Many of the city’s newer residents aren’t aware that before integration, Riviera Beach, like many municipalities, had separate facilities for blacks and whites, he said.

“We’ve had a used car lot, black drive-in theater, pool, gymnasium,” he said. “A lot of people didn’t have that.”

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Posted in Black Palm Beach Blog February 19, 2010 at 2:19 pm.

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FlashBlack: Tabernacle Missionary Baptist Church

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The pews were full at the Tabernacle Missionary Baptist Church in this October 2005 photo taken as congregation members celebrated the reopening of the church a year after Hurricanes Frances and Jeanne caused more than $1 million in damages. Staff photo by Carolyn Drake/The Palm Beach Post.



BY ELISA CRAMER

Tabernacle Missionary Baptist Church was home to the first school for African Americans in Palm Beach County. Then located on what is now Clematis Street in downtown West Palm Beach, the school was overcrowded with 74 students on Oct. 1, 1894. So, the Superintendent of Schools arranged for two school terms of four months each.

That was one year after Tabernacle was organized in the Styx in Palm Beach, Fla., in October 1893. Now, 116 years later, under the leadership of the Rev. Gerald D. Kisner, Tabernacle continues to offer boys and girls and others in our community support, encouragement, education and tools to help them reach their God-given potential. The church is committed to building a two-story, 11,000-square-foot multi-purpose center in honor of the late Mr. Ulysses B. Kinsey, a dedicated member of Tabernacle and longtime principal and community leader for whom a nearby elementary school is named.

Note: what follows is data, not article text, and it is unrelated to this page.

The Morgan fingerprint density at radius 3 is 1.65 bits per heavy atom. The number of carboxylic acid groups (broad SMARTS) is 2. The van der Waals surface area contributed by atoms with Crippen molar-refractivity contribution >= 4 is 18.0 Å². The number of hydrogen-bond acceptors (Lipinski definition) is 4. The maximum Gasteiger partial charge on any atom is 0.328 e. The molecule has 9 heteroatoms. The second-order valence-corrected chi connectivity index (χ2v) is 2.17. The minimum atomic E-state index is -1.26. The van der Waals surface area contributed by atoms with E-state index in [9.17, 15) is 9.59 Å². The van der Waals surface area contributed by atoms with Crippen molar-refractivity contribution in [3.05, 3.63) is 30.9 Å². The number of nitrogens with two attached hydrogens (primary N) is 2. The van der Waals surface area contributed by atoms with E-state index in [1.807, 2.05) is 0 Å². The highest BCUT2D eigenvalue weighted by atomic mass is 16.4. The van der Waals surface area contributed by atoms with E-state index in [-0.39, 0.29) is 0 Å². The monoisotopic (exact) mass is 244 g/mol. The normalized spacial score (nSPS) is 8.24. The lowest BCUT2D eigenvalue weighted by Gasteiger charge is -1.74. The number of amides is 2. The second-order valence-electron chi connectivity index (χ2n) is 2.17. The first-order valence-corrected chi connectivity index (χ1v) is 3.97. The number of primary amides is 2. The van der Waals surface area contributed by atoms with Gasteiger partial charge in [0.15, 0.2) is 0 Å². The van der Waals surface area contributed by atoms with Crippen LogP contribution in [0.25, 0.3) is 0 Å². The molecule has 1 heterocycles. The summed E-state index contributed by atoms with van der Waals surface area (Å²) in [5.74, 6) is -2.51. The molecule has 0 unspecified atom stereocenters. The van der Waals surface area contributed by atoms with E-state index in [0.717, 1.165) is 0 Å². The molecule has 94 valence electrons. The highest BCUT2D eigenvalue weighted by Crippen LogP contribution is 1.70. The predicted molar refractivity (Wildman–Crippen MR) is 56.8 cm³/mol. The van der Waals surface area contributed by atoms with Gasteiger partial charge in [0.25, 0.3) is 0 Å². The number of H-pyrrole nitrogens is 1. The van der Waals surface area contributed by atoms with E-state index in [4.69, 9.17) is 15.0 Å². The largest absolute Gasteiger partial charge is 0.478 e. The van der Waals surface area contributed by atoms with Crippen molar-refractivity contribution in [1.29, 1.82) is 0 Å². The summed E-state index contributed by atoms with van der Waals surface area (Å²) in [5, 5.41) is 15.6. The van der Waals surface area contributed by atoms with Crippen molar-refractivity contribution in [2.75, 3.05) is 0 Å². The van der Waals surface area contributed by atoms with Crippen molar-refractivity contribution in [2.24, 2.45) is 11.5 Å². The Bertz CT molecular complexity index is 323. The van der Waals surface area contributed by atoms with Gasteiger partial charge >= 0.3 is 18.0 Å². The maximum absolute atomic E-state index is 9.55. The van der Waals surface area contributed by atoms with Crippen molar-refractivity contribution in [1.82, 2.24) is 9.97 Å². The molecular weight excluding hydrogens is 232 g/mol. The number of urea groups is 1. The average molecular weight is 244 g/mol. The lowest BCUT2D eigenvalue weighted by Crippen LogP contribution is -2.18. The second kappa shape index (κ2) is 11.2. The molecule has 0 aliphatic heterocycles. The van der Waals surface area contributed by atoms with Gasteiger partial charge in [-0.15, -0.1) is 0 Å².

The church building has been destroyed by storms, displacing the congregation temporarily in 1902, 1928 and 2004, when Hurricanes Frances and Jeanne caused more than $1 million in damage to the church. But the congregation is resilient and committed to the Northwest Community in West Palm Beach and to empowering people throughout Palm Beach County.

Often called “God’s House on the Hill,” Tabernacle is a red brick church that sits at the intersection of 8th Street and Division Avenue, visible from many points in and near downtown West Palm Beach. The church offers a variety of services, including free hot breakfasts on Sunday mornings, educational forums throughout the year, youth festivals and resource fairs on topics from health to voting. Church school is every Sunday at 8:30 a.m. Worship services are Sundays at 10 a.m. Adult Bible Study is Tuesday at 7 p.m. Prayer and Praise Service is Wednesday at 7 p.m. Children’s Bible Study is offered some Saturdays each month, and Morning Bible Study is at 11 a.m. on the second and last Wednesdays of each month.

Everyone is welcome at Tabernacle (801 Eighth Street, West Palm Beach, FL 33401). Check out the church’s Web site or call (561) 832-8338 for more information.

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Posted in Black Palm Beach Blog February 17, 2010 at 3:33 pm.